Hairy brome (Bromus ramosus)
Hairy woodrush (Luzula pilosa)
Hard fern (Blechnum spicant)
Hard shield fern (Polystichum aculeatum)
Hart’s tongue (Asplenium scolopendrium)
Heath bedstraw (Galium saxatile)
Herb paris (Paris quadrifolia)
Herb-robert (Geranium robertianum)
Lady fern (Athyrium filix-femina)
Lords-and-ladies (Arum maculatum)
Male fern (Dryopteris filix-mas)
Moschatel (Adoxa moschatellina)
Narrow buckler-fern (Dryopteris carthusiana)
Nettle-leaved bell-flower (Campanula trachelium)
Oxlip (Primula elatior)
Pignut (Conopodium majus)
Primrose (Primula vulgaris)
Ramsons (Allium ursinum)
Sanicle (Sanicula europaea)
Scaly male-fern (Dryopteris affinis)
Small cow-wheat (Melampyrum sylvaticum)
Soft shield fern (Polystichum setiferum)
Sweet violet (Viola odorata)
Toothwort (Lathraea squamaria)
Tormentil (Potentilla erecta)
Wild strawberry (Fragaria vesca)
Wood anemone (Anemone nemorosa)
Wood avens/Herb bennet (Geum urbanum)
Wood false-brome (Brachypodium sylvaticum)
Wood horsetail (Equisetum sylvaticum)
Wood meadow-grass (Poa nemoralis)
Wood melick (Melica uniflora)
Wood millet (Millium effusum)
Wood sage (Teucrium scorodonia)
Wood sedge (Carex sylvatica)
Wood sorrel (Oxalis acetosella)
Wood speedwell (Veronica montana)
Wood spurge (Euphorbia amygdaloides)
Woodruff (Galium odoratum)
Yellow archangel (Lamiastrum galeobdolon)
Yellow pimpernel (Lysimachia nemorum)
Regulation 2(3) and Schedule 1, Part I
SCHEDULE 3WOODY SPECIES
Alder (Alnus glutinosa)
Apple, crab (Malus sylvestris)
Ash (Fraxinus excelsior)
Aspen (Populus tremula)
Beech (Fagus sylvatica)
Birch, downy (Betula pubescens)
Birch, silver (Betula pendula)
Black-poplar (Populus nigra sub-species betulifolia)
Blackthorn (Prunus spinosa)
Box (Buxus sempervirens)
Broom (Cytisus scoparius)
Buckthorn (Rhamnus cathartica)
Buckthorn, alder (Frangula alnus)
Butcher’s-broom (Ruscus aculeatus)
Cherry, bird (Prunus padus)
Cherry, wild (Prunus avium)
Cotoneaster, wild (Cotoneaster integerrimus)
Currant, downy (Ribes spicatum)
Currant, mountain (Ribes alpinum)
Dogwood (Cornus sanguinea)
Elder (Sambucus nigra)
Elm (Ulmus species)
Gooseberry (Ribes uva-crispa)
Gorse (Ulex europaeus)
Gorse, dwarf (Ulex minor)
Gorse, western (Ulex gallii)
Guelder rose (Viburnum opulus)
Hawthorn (Crataegus monogyna)
Hawthorn, midland (Crataegus laevigata)
Hazel (Corylus avellana)
Holly (Ilex aquilfolium)
Hornbeam (Carpinus betulus)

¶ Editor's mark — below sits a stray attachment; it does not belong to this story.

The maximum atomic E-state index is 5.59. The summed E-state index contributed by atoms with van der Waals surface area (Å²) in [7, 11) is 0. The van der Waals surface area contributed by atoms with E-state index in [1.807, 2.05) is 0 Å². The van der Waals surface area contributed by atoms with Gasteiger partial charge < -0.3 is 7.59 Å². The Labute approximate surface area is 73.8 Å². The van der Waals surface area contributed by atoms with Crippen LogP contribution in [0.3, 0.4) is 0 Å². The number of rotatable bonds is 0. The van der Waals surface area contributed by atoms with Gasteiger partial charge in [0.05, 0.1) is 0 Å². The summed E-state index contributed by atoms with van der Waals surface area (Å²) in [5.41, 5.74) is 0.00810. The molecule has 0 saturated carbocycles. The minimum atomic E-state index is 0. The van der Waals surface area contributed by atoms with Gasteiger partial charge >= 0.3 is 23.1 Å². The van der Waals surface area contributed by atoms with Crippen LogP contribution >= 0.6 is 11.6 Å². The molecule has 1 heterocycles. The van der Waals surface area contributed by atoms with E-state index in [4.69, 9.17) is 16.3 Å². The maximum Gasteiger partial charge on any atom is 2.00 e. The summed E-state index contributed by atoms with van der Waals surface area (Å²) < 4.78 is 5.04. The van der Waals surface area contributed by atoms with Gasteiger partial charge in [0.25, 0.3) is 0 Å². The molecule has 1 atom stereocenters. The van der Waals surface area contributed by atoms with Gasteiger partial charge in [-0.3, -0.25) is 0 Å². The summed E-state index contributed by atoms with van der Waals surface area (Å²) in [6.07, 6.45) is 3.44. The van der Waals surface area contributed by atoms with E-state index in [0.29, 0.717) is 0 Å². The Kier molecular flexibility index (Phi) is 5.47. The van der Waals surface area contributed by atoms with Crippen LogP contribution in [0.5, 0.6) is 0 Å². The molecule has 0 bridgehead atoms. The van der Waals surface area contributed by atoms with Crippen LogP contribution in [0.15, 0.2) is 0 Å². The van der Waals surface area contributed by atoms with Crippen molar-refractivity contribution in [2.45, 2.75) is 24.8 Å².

Juniper, common (Juniperus communis)
Lime, large-leaved (Tilia platyphyllos)
Lime, small-leaved (Tilia cordata)
Maple, field (Acer campestre)
Mezereon (Daphne mezereum)
Oak, pedunculate (Quercus robur)
Oak, sessile (Quercus petraea)
Osier (Salix viminalis)
Pear, Plymouth (Pyrus cordata)
Pear, wild (Pyrus pyraster)
Poplar, grey (Populus x canescens)
Poplar, white (Populus alba)
Privet, wild (Ligustrum vulgare)
Rose (Rosa species)
Rowan (Sorbus aucuparia)
Sea-buckthorn (Hippophae rhamnnoides)
Service-tree, wild (Sorbus torminalis)
Spindle (Euonymus europaeus)
Spurge-laurel (Daphne laureola)
Walnut (Juglans regia)
Wayfaring-tree (Viburnum lantana)
Whitebeam (Sorbus species)
Willow (Salix species)
Yew (Taxus baccata)
FORM OF HEDGEROW REMOVAL NOTICEThe Environment Act 1995The Hedgerows Regulations 1997
(This note is not part of the Regulations)
These Regulations make provision for the protection of important hedgerows in England and Wales. To facilitate the protection of those hedgerows, the Regulations apply to a wider class of hedgerows, described in regulation 3 (in particular to hedgerows which are 20 metres or more long or which meet another hedgerow at each end and which, in each case, are on or adjacent to land used for certain specified purposes).
Before removing any hedgerow, including a stretch of hedgerow, to which these Regulations apply the owner (or in certain cases a relevant utility operator) must notify the local planning authority (regulation 5). The hedgerow may then not be removed if the local planning authority serves a hedgerow retention notice, which may be done only if the hedgerow is important according to the criteria set out in regulation 4 and Schedules 1 to 3. The requirement for the owner (or utility operator) to notify the local planning authority does not apply to the permitted work described in regulation 6.